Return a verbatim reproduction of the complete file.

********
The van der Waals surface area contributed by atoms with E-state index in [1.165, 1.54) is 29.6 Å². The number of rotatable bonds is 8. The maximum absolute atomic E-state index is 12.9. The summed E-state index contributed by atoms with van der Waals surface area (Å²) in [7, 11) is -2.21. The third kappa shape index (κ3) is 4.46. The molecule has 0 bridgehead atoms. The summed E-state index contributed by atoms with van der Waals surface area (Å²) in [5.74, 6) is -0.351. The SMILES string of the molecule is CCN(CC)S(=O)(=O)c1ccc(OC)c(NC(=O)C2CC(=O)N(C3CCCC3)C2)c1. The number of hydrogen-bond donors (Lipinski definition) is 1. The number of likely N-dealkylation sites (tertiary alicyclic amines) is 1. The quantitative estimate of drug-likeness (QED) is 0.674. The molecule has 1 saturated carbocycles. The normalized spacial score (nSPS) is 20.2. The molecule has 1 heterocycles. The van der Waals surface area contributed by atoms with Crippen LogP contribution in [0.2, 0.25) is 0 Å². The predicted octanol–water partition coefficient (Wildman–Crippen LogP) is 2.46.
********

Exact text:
The van der Waals surface area contributed by atoms with E-state index in [1.165, 1.54) is 29.6 Å². The number of rotatable bonds is 8. The maximum absolute atomic E-state index is 12.9. The summed E-state index contributed by atoms with van der Waals surface area (Å²) in [7, 11) is -2.21. The third kappa shape index (κ3) is 4.46. The molecule has 0 bridgehead atoms. The summed E-state index contributed by atoms with van der Waals surface area (Å²) in [5.74, 6) is -0.351. The SMILES string of the molecule is CCN(CC)S(=O)(=O)c1ccc(OC)c(NC(=O)C2CC(=O)N(C3CCCC3)C2)c1. The number of hydrogen-bond donors (Lipinski definition) is 1. The number of likely N-dealkylation sites (tertiary alicyclic amines) is 1. The quantitative estimate of drug-likeness (QED) is 0.674. The molecule has 1 saturated carbocycles. The normalized spacial score (nSPS) is 20.2. The molecule has 1 heterocycles. The van der Waals surface area contributed by atoms with Crippen LogP contribution in [0.2, 0.25) is 0 Å². The predicted octanol–water partition coefficient (Wildman–Crippen LogP) is 2.46.